Thanks again. One of these days I hope to meet you in person as a face-to-face student.
    Cheers,
    Bruce

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  8. #105
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    Hi Richard,

    Quote Originally Posted by Richard King View Post
    Find yourself some test bars that fit in the stocks tapers that have the same size OD.
    I've ordered material for making two test bars. It's going to be my first exercise in cylindrical grinding. I'll rough out the tapers on the lathe then finish the taper and cylinder on the grinder.

    Meanwhile I have a question for you. I've run the machine for 6 or 8 hours now, just exercising the hydraulics and "grinding air" to understand the controls. Everything is working well, and my geometric checks don't indicate any loss of accuracy or alignment. And there is absolutely no sign of stick-slip. So all is good.

    But if I look very closely in the visible oil grooves, I can see some little "sparkles" which must be some tiny flecks of metal that have come off the ways. I suppose this is because after I square cut them, there are at least some new high spots that are coming into contact and lapping each other smooth. Or perhaps this is just scraping residue working its way out from the pores of the cast iron, from the inner surfaces of the pockets. I'm not sure.

    My question is, should I just ignore this? Or should I remove the table and give everything a good cleaning and flush to get rid of that stuff? I think the design of the oil grooves will eventually cause the little sparkles to be flushed out, but it might take a long long time because of the oil groove design.

    Cheers,
    Bruce

  9. #106
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    Bruce,
    Probably, it helps if you could more or less quantify the size of such "sparkles". I guess that some of them could be graphite that got exposed by the scraping. I bet there are simple tricks to distinguish between iron and graphite. With my complicate mind I'd take up some oil with sparkles with a syringe or something similar, deposit it on filter or blotting paper, wash with solvents to remove the oil, and add some acidic substance (likely, a few drops of lemon juice should be enough): if it's iron, it should rust.
    But, as I said, there must be something simpler (caveat: graphite powder is also attracted by a magnetic field).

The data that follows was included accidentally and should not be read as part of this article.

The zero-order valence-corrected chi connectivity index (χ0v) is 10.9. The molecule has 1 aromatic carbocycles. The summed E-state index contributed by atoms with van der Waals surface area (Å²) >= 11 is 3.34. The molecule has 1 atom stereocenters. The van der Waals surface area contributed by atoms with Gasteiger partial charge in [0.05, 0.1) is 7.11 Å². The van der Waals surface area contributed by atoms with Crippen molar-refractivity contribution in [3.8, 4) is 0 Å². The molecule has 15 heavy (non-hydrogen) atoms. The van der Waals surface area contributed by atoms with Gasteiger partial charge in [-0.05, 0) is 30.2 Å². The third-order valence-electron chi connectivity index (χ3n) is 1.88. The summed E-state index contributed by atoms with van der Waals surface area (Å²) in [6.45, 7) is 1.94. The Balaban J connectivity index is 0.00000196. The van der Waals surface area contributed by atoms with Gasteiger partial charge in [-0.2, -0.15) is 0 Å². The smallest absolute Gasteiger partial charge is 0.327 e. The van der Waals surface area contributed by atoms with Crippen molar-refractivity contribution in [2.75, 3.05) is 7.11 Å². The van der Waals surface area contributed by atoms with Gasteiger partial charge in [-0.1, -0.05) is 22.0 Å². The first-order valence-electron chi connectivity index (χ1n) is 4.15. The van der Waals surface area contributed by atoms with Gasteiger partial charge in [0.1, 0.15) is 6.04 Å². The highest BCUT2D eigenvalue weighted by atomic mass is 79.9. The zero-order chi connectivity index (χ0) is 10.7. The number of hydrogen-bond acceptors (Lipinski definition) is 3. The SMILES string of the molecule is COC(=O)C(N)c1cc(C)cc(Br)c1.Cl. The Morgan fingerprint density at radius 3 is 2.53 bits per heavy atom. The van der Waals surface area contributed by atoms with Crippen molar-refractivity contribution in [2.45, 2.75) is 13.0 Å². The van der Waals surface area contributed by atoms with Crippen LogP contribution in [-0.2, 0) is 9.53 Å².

Paolo

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    Hi Paolo,

    Quote Originally Posted by Paolo_MD View Post
    Probably, it helps if you could more or less quantify the size of such "sparkles".
    Let's see what Richard says, this may be normal and nothing to worry about. But to satisfy our curiosity I'll put a drop of oil under a microscope and see if I can locate one of these sparkles. A nice way to measure the size is comparing it to the width of a piece of hair laid out on the slide. Normally a hair is about 50 microns wide (0.002") but varies quite a bit from person to person. So you first calibrate the hair with a micrometer or calipers. I am guessing that the sparkles are perhaps 10 microns (0.0004") in size, but that's just a guess.

    Cheers,
    Bruce

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    I have a further question for the experts: how to make an oil "tell-tale". This is to show that oil is flowing to the table ways on the grinder. There is a copper tube, about 6mm = 1/4" diameter, which comes up at the right side of the machine as shown here. You can see this copper tube in my Avatar photo above. Oil comes out of the end of this tube (about 40 ml/minute) to indicate that the oiling system is working properly.




    The problem is that this tube is hidden in darkness under a way cover. The manuals for some versions of my machine show an oil-glass around this location, but it's missing from my machine. It looks from the outside like a traditional oil-glass, about 1 inch/25mm in diameter. My question is, what should I put inside that? If I just add an oil glass, I won't be able to see inside at all to know what's happening in the copper pipe. It's too dark in there.

    One clue is that there is a small hole drilled into the copper tube. So I was thinking, perhaps the way this is supposed to work is that I should install the oil glass with the bottom edge lined up with that hole. Then add a transparent plastic tube to the end of the copper tube, which comes up to above the oil glass. This way, if oil is flowing it will fill the plastic tube. But if no oil is flowing it will drain from the little hole in the copper tube and the level in the plastic tube will drop to the bottom of the sight glass. If the plastic tube is right next to the oil eye, I should be able to see the oil level in the plastic tube because some light will come in through the sight glass from outside. Here's a drawing showing this idea: